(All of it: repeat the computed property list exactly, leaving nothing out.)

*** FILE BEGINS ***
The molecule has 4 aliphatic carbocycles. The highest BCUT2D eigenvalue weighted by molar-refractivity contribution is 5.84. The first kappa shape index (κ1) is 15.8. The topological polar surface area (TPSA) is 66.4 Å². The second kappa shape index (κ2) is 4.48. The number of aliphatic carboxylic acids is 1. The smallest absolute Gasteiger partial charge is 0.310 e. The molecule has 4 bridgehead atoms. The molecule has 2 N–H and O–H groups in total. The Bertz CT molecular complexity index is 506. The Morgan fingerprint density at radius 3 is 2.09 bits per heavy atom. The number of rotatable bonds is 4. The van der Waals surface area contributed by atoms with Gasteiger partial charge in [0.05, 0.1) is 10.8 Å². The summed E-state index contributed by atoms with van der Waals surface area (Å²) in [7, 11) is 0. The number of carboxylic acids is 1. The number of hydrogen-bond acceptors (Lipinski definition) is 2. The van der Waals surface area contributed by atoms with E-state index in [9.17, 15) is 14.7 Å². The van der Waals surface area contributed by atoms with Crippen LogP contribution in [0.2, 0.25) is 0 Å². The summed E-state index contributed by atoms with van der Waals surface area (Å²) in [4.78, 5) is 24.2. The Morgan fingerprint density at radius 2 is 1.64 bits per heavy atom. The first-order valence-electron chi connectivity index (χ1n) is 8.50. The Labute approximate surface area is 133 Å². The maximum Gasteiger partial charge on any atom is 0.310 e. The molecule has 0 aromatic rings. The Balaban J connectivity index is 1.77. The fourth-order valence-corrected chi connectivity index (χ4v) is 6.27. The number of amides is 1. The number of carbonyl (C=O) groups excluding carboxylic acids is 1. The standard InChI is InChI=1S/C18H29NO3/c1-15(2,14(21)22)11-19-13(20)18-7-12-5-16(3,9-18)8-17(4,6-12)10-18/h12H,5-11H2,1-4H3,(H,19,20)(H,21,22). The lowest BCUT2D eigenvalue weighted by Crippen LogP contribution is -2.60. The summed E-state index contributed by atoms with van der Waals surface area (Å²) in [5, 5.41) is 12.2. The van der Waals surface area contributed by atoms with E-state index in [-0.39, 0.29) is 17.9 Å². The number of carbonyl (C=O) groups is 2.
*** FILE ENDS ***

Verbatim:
The molecule has 4 aliphatic carbocycles. The highest BCUT2D eigenvalue weighted by molar-refractivity contribution is 5.84. The first kappa shape index (κ1) is 15.8. The topological polar surface area (TPSA) is 66.4 Å². The second kappa shape index (κ2) is 4.48. The number of aliphatic carboxylic acids is 1. The smallest absolute Gasteiger partial charge is 0.310 e. The molecule has 4 bridgehead atoms. The molecule has 2 N–H and O–H groups in total. The Bertz CT molecular complexity index is 506. The Morgan fingerprint density at radius 3 is 2.09 bits per heavy atom. The number of rotatable bonds is 4. The van der Waals surface area contributed by atoms with Gasteiger partial charge in [0.05, 0.1) is 10.8 Å². The summed E-state index contributed by atoms with van der Waals surface area (Å²) in [7, 11) is 0. The number of carboxylic acids is 1. The number of hydrogen-bond acceptors (Lipinski definition) is 2. The van der Waals surface area contributed by atoms with E-state index in [9.17, 15) is 14.7 Å². The van der Waals surface area contributed by atoms with Crippen LogP contribution in [0.2, 0.25) is 0 Å². The summed E-state index contributed by atoms with van der Waals surface area (Å²) in [4.78, 5) is 24.2. The Morgan fingerprint density at radius 2 is 1.64 bits per heavy atom. The first-order valence-electron chi connectivity index (χ1n) is 8.50. The Labute approximate surface area is 133 Å². The maximum Gasteiger partial charge on any atom is 0.310 e. The molecule has 0 aromatic rings. The Balaban J connectivity index is 1.77. The fourth-order valence-corrected chi connectivity index (χ4v) is 6.27. The number of amides is 1. The number of carbonyl (C=O) groups excluding carboxylic acids is 1. The standard InChI is InChI=1S/C18H29NO3/c1-15(2,14(21)22)11-19-13(20)18-7-12-5-16(3,9-18)8-17(4,6-12)10-18/h12H,5-11H2,1-4H3,(H,19,20)(H,21,22). The lowest BCUT2D eigenvalue weighted by Crippen LogP contribution is -2.60. The summed E-state index contributed by atoms with van der Waals surface area (Å²) in [5, 5.41) is 12.2. The van der Waals surface area contributed by atoms with E-state index in [-0.39, 0.29) is 17.9 Å². The number of carbonyl (C=O) groups is 2.